One evening recently in Rangoon, my friend Ko Ye (not his real name) arrived at the apartment where I was staying, brandishing the latest issue of the weekly newspaper he runs. It was, he announced with great fanfare, a landmark edition: For the first time ever, government censors had allowed him to run a photo of Aung San Suu Kyi, the country’s most prominent dissident, on the cover. The edition also included other previously banned topics: political analysis of U.S. relations with Burma and an article about Martin Luther King that contained the taboo phrase “human rights” in the headline. “And here,” said Ko Ye, jabbing another headline, “is the first time I’ve been able to write about the 2.2 trillion kyat budget deficit. This is real news!”
I first met Ko Ye ten years ago, and his tireless struggle to squeeze the truth past government censors has taught me much about life under a military dictatorship. If you want to understand Burma, he told me then, “you must look for what’s missing and learn how to find the truth in these absences.” The advice seemed counterintuitive, but it worked. In the curtailed reality of an authoritarian state, the truth of events is rarely out in the open for everyone to see; rather, it can be found in the sentences and stories excised by the censor’s pen or in the voices of people silenced by imprisonment or intimidation. I used to love listening to Ko Ye’s tales about sneaking elements of the truth past the censors by burying contraband facts deep within seemingly innocuous articles or constructing florid sentences with double meanings.
These days, however, Ko Ye has less need for such antics. Ever since the country’s longtime dictator, Than Shwe, stepped aside early last year, a remarkable thaw has appeared to be underway in Burma—and journalists have been among the prime beneficiaries. In June 2011, the government announced that magazines focusing on sports, technology, entertainment, health, and children’s topics no longer had to be submitted for censorship. Later, publications covering business, economics, law, or crime were also exempted. In October, U Tint Swe, head of the Press Scrutiny and Registration Department, made a mind-boggling statement during a rare interview with Radio Free Asia (RFA). “Press censorship,” he said, “is nonexistent in most other countries as well as among our neighbors, and, as it is not in harmony with democratic practices, press censorship should be abolished in the near future.” For the head of the censorship board to say this at all was astonishing, but for him to say it to a news organization like RFA, which is funded by the U.S. government and has been banned in Burma, was unthinkable. (Until recently, state media spouted melodramatic slogans about RFA and other external radio services running Burmese-language programs, calling them “killers in the airwaves” and accusing them of producing a “skyful of lies.”)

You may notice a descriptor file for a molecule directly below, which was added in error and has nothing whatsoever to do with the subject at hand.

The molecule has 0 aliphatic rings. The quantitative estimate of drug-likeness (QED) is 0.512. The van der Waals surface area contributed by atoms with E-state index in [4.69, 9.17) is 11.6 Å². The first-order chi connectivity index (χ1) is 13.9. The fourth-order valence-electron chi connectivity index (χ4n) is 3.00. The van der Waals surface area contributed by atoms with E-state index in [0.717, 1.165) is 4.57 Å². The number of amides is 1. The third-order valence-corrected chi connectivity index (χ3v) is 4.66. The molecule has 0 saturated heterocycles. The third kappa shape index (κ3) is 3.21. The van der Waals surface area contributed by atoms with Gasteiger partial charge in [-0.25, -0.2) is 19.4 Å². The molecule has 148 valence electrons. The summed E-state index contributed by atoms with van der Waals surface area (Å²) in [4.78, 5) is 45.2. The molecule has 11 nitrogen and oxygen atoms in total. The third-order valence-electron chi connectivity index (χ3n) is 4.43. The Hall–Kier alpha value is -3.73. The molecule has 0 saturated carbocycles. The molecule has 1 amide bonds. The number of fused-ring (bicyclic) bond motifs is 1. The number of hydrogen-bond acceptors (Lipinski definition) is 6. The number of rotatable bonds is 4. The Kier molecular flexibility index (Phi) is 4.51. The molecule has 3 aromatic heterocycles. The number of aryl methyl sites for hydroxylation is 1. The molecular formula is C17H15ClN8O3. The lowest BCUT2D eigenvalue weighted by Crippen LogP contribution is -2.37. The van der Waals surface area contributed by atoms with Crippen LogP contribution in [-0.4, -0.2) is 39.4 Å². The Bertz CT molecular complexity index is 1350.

This media openness has extended to foreign journalists as well. Previously, to report on Burma, one almost always had to sneak into the country on a tourist visa, but recently a number of prominent foreign reporters have been granted official journalist visas. While watching the BBC news one afternoon in Rangoon, I saw a British correspondent reporting beneath the tagline “LIVE FROM NAYPYIDAW,” the once strictly off-limits capital. He had no particular news to report; the fact that he had been allowed in Naypyidaw for the first time was news enough to make the day’s top stories.